“I just don’t know how competitive my resume would be for this position.”
“I don’t think I have the experience they are looking for and I am not sure I am ready.”
“I need to get my doctorate degree first.”
When I meet professionals for the first time, I notice their strengths, their expertise, their uniqueness and the gifts they can share with the world. I see potential and I want to help them blossom into the radiant and successful professionals they were born to be.
That’s what I see, but rarely what they see.
Most ambitious professionals see a gap between what they really want to do with their career and what they think they deserve. It often stems from a little voice telling them they are not good enough to get the job and/or not worthy to receive the rewards.
The "not good enough" voice.
People who listen to that little voice will either create all sorts of excuses not to apply for their ideal job or they will apply and self-sabotage in the process (e.g., not doing well at the interview). Feeling not good enough to get the job often becomes a self-fulfilling prophecy.
"Doubt kills more dreams than failure ever will."
— Suzy Kassem
In a fair world, candidates would be selected for jobs based on their qualifications. In reality, choosing a person for a position is not a fair and objective process. Research has shown that confidence is a stronger factor than competence when it comes to being selected for a job.
Let’s think about it for a moment. Competence is not always simple to evaluate in the recruitment process but confidence (or the lack thereof) is easy to see.
Why confidence matters so much
Confidence shows the person’s ability to solve future problems and learn when faced with an unfamiliar situation.
Confident people tend to focus on what they want to see happen rather than what could go wrong. They often take more chances and get more results than those who let fear stop them from being bold.
Just to be clear, I am not saying that confidence is enough. Competence is essential but competence without confidence won’t be recognized.
How confident do you think you are when it comes to getting your ideal job? Could you be getting in your own way?
The answer is not always obvious because lack of confidence is often disguised as rational thinking.
Rational thinking or excuses?
Among the following examples, which ones do you think are people making excuses not to take a chance and apply for their ideal job?
Person A told me she had to keep her Dean’s position for a minimum of five years before applying for another position to avoid looking disloyal.
Person B worked as support staff and thought it would be hard to become a manager without supervisory experience so she went back to graduate school to complete a doctorate degree in leadership.
Person C told me he wouldn’t be able to get a Vice-President’s job because he was a white male. He believed most organizations were focused on increasing diversity and would choose women of color over him.
Person D felt discouraged, not because she had been unsuccessful in her job search, but because she was passively looking at who was chosen when an interesting position opened up, which made her feel increasingly insecure.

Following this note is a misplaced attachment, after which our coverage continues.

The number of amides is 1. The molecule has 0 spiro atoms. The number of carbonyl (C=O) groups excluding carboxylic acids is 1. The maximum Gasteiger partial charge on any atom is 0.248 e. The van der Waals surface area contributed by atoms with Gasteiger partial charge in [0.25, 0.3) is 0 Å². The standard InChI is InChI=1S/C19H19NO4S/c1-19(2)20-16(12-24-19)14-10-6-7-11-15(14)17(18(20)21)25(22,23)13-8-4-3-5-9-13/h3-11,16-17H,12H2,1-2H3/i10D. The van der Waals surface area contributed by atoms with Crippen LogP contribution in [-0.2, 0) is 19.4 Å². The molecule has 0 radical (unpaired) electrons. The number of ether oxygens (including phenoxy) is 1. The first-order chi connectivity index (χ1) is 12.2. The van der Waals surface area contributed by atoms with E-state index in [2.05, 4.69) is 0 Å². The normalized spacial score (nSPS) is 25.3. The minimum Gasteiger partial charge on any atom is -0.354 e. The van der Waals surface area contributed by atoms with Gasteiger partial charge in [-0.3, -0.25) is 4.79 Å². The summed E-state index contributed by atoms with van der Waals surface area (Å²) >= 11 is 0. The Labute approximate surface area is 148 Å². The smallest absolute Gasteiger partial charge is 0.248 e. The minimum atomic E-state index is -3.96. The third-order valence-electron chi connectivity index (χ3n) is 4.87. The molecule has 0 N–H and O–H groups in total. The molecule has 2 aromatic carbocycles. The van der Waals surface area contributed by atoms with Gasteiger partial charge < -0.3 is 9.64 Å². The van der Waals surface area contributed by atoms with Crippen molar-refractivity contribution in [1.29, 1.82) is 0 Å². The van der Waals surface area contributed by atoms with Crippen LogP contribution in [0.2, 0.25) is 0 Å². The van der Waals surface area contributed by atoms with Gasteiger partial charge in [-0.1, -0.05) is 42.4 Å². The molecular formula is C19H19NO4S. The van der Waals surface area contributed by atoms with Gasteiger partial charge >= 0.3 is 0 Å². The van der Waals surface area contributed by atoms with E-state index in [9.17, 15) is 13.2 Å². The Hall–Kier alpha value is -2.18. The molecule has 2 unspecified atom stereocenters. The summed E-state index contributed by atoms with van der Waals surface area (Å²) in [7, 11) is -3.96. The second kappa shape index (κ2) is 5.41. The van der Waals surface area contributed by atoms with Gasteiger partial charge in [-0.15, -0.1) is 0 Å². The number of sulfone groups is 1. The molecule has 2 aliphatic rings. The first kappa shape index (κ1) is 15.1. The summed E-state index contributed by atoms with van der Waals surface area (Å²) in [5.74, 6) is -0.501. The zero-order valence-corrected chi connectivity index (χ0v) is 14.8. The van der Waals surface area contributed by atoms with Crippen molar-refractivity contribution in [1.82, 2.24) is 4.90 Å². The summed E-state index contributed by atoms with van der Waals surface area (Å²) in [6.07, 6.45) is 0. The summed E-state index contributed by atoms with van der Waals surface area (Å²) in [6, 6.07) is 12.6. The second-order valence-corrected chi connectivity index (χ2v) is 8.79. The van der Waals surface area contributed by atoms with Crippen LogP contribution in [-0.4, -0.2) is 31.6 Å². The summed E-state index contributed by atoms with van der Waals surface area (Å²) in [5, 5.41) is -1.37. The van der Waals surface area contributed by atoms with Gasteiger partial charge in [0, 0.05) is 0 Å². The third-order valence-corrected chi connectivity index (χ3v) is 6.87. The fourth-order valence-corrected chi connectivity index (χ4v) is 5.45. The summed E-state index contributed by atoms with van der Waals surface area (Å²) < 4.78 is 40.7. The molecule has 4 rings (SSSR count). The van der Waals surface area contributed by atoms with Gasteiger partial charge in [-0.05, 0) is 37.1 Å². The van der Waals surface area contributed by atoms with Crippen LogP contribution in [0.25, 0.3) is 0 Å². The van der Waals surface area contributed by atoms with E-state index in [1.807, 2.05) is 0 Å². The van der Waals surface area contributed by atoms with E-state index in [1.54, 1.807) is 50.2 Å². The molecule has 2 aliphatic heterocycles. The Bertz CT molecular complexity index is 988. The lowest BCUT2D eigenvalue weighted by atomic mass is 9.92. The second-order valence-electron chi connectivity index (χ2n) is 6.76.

You guessed it! All of the above. Here is the truth they couldn't (or wouldn't) see.
Person A was afraid of the unknown and wanted to stay where everything was familiar. It felt like settling but she convinced herself that her personal sacrifice was for the greatest good.
Person B didn’t know how to change her own identity from support staff to manager. She was afraid to ask for opportunities to gain supervisory experience so she delayed her job search by going back to college for several years.
Person C was focused on things he cannot control instead of what he could do about being the best candidate for his ideal job. He gave his attention to organizations that might not want him instead of the many others that would.
Person D was continually reinforcing her limiting beliefs and feeling defeated instead of taking responsibility for her career. She wasn’t doing what was necessary to get unstuck and move up to her ideal job.
These examples seem rather extreme but they are common. Every time a person talks to someone else about why they shouldn’t try something or why they can’t have it, they reinforce their beliefs and make them true.
Avoidance briefly takes the pressure off but soon after, regret and frustration creep in. Settling for less than our true desires and having regrets is more painful than taking calculated risks.
I promise, letting denial, avoidance or procrastination enter your life would create more suffering than stepping out of your comfort zone. So do it! Give yourself permission to dream big and go after what you really want in your career.
The only thing standing between you and your dream job is yourself.
Understand that your fears are unfounded. You have a lot to gain and nothing to lose.
Be bold. Take action. You’ll be glad you did.
About the author: Dr. Audrey Reille has empowered thousands of professionals through one-on-one coaching, group coaching, speaking engagements, online courses, and interviews on international telesummits. Audrey is the go-to coach for leaders in higher education administration. She empowers them to thrive by reducing stress, optimizing strategies, improving professional relationships, and developing a strong and empowered mindset. For more information, visit ThrivingInAdmin.com